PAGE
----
WSOP 2011: Dinner with Team PokerStars Pro's bracelet winners
The two men sit with a corner of the table between them. They're speaking in Russian. One of them has a pretty blonde named Jamie at his elbow. Glasses of expensive water sit untouched in front of them all. The Russian whispers go back and forth across the table and register unintelligible on nearby ears.
The conversation continues until a waiter arrives. As if a switch on his back has been flipped, one of the men drops the Russian and slips with no effort into an accent-free, almost middle-American English.
"Which is heavier?" he asks, "The sea bass or the halibut?"
The orders go in and the Russian talk resumes. It goes on like this for a while before a superhero materializes at the door. He has platinum blond hair, an open-collared shirt, and sunglasses that reflect his domain. He speaks French, not Russian, but it doesn't matter. In world outside this restaurant, the men speak the same language.
The quiet Russian stands and speaks in English for the first time. He embraces the superhero and whispers, "Hey, fish."
The Brazilian strolls in a few minutes late. He's tan, just off a speedboat, and about to be sore from an afternoon of wake-boarding. He goes to each of the men at the table and shakes each of their hands one by one. "Congratulations, congratulations, congratulations," he says with each shake of the hand.
One seat at the table sits conspicuously empty. Each of the four men around the end of the table look at the unused chair and know something is amiss.
"Is Jason not coming?" one asks.
"He'll be here," another says. "He's still in the Main."
Team PokerStars Pro has been around almost as long as PokerStars. The stable of elite players has enough World Series of Poker gold bracelets to use them as Christmas tree ornaments. Nonetheless, until 2011, the Team has never won more than two bracelets in one summer. That changed this year when the Team pulled in five of the 57 preliminary event titles. Eugene Katchalov, Jason Mercier, Bertrand "ElkY" Grospellier, Andre Akkari, and Max Lykov combined for nearly $2.4 million in first place wins.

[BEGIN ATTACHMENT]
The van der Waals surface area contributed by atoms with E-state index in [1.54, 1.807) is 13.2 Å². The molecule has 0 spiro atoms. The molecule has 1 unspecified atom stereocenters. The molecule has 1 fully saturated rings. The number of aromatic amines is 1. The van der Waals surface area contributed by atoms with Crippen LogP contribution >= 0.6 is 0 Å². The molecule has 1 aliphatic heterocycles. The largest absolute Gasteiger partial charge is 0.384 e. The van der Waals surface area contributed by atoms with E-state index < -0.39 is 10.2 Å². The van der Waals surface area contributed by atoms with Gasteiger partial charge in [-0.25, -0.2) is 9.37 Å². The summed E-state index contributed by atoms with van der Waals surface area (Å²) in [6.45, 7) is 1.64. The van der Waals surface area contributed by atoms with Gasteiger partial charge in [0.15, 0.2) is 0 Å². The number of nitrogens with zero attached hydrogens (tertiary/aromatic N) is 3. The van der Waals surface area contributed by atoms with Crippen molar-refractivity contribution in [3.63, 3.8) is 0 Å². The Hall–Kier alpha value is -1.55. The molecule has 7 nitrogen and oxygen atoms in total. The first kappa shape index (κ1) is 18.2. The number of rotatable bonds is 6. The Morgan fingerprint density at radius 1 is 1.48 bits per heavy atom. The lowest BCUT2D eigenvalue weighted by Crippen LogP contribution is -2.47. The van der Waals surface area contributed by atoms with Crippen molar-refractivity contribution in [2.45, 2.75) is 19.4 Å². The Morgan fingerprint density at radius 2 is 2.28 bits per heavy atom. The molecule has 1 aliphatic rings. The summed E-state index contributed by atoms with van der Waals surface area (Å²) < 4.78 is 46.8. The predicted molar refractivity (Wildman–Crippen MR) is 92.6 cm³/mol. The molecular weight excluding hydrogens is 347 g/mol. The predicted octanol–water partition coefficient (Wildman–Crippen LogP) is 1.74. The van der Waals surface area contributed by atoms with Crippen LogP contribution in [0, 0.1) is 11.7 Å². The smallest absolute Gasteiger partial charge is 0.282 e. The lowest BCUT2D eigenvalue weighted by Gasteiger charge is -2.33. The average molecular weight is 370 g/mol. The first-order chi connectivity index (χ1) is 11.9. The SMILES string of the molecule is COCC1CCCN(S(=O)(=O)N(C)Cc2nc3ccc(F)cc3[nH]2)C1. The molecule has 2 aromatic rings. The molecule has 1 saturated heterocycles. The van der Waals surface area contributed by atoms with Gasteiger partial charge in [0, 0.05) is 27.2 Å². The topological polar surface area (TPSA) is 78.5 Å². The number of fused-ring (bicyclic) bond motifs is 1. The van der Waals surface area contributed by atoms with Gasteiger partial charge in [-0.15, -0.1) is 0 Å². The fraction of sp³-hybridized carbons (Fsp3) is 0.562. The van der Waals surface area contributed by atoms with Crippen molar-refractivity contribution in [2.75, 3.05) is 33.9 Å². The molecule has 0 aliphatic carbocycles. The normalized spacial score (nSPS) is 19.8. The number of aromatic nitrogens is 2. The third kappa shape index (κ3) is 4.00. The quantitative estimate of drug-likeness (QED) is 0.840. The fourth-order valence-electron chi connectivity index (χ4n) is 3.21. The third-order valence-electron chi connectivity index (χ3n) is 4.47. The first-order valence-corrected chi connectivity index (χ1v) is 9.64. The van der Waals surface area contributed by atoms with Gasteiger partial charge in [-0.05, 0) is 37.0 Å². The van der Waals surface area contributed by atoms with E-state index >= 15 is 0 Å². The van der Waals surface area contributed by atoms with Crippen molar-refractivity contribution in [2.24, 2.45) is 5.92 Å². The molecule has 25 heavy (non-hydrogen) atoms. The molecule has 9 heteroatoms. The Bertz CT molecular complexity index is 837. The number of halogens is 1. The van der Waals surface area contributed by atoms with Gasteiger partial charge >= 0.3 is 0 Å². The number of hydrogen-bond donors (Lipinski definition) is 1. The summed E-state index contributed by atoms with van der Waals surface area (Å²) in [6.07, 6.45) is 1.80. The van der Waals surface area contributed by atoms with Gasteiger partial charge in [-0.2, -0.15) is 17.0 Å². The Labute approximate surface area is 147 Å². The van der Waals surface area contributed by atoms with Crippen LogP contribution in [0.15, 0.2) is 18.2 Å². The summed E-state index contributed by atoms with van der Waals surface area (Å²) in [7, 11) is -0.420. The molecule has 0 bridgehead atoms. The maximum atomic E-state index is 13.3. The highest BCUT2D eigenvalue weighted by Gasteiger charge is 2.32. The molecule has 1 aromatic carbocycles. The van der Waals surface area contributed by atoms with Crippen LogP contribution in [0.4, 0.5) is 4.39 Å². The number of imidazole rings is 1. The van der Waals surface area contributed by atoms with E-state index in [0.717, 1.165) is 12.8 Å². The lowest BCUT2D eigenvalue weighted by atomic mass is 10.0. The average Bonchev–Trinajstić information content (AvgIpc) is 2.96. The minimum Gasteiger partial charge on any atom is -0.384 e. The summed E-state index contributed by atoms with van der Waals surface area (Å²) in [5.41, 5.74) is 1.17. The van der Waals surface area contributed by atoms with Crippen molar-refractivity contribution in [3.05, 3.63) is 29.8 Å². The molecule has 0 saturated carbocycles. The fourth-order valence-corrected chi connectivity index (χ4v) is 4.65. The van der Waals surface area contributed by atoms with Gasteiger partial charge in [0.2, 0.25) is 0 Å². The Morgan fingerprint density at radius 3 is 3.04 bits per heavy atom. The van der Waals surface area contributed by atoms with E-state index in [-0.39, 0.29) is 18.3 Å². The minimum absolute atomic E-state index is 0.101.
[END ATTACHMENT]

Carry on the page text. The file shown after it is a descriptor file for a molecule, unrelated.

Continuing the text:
Keep in mind, when PokerStars first formed its team of Pros, most of the aforementioned young guns were better known to their high school chemistry teachers or video game nuts. No one could have predicted they would become a small cabal of some of the most feared poker players in the world.
The superhero known simply as "ElkY" removes his sunglasses and sets them on the table. Across the room, his manager whispers to a young lady, "That's the rock star."
ElkY looks the part. His clothes flash, his hair reaches for the clouds, and his fingers look like they could shoot lightening. If he was really in a rock band, he would be the frontman, a modern day Robert Plant, but flashier.
If ElkY is the screaming singer, the Russian Max Lykov is his stoic bass player, plodding, determined, and the definition of Russian. His groove is steady and works right in time with sometimes rhythmic, occasionally syncopated beats of Akkari's drum kit. Katchalov is on rhythm guitar. That's a given. That just leaves someone to play lead guitar, someone to stand just on the edge of the spotlight and effortlessly amaze. That's the guy who is about to walk in the door.
The 2011 Series marked the first bracelets for Katchalov, ElkY, Akkari, and Lykov. For Mercier, it was the time to win his second. His victory in the $5,000 Pot Limit Omaha Six-Max event won him $619,575. Since he first won EPT San Remo three years ago, Mercier has put together 55 cashes, a dozen first place finishes, and more than $6 million in total live winnings. Unassuming but intensely confident, Mercier is the picture of 2011 poker. He and his fellow Team PokerStars Pros represent the new generation of the game.
ElkY is one of only four winners of poker's Triple Crown (EPT, WPT, and WSOP titles) and cashed four times for $800,000 in cashes in this year's Series, including his $10,000 Seven Card Stud Championship win. Ukrainian Eugene Katchalov was barely six months removed from winning the $100,000 buy-in PCA Super High Roller event when he took down his first WSOP bracelet in the $1,500 Seven Card Stud event. Akkari's win in the $1,500 No-Limit Hold'em tourney made him only the second Brazilian in history to win a bracelet. Lykov did him one better by beating out the biggest-ever preliminary ever crowd at the WSOP for nearly $650,000.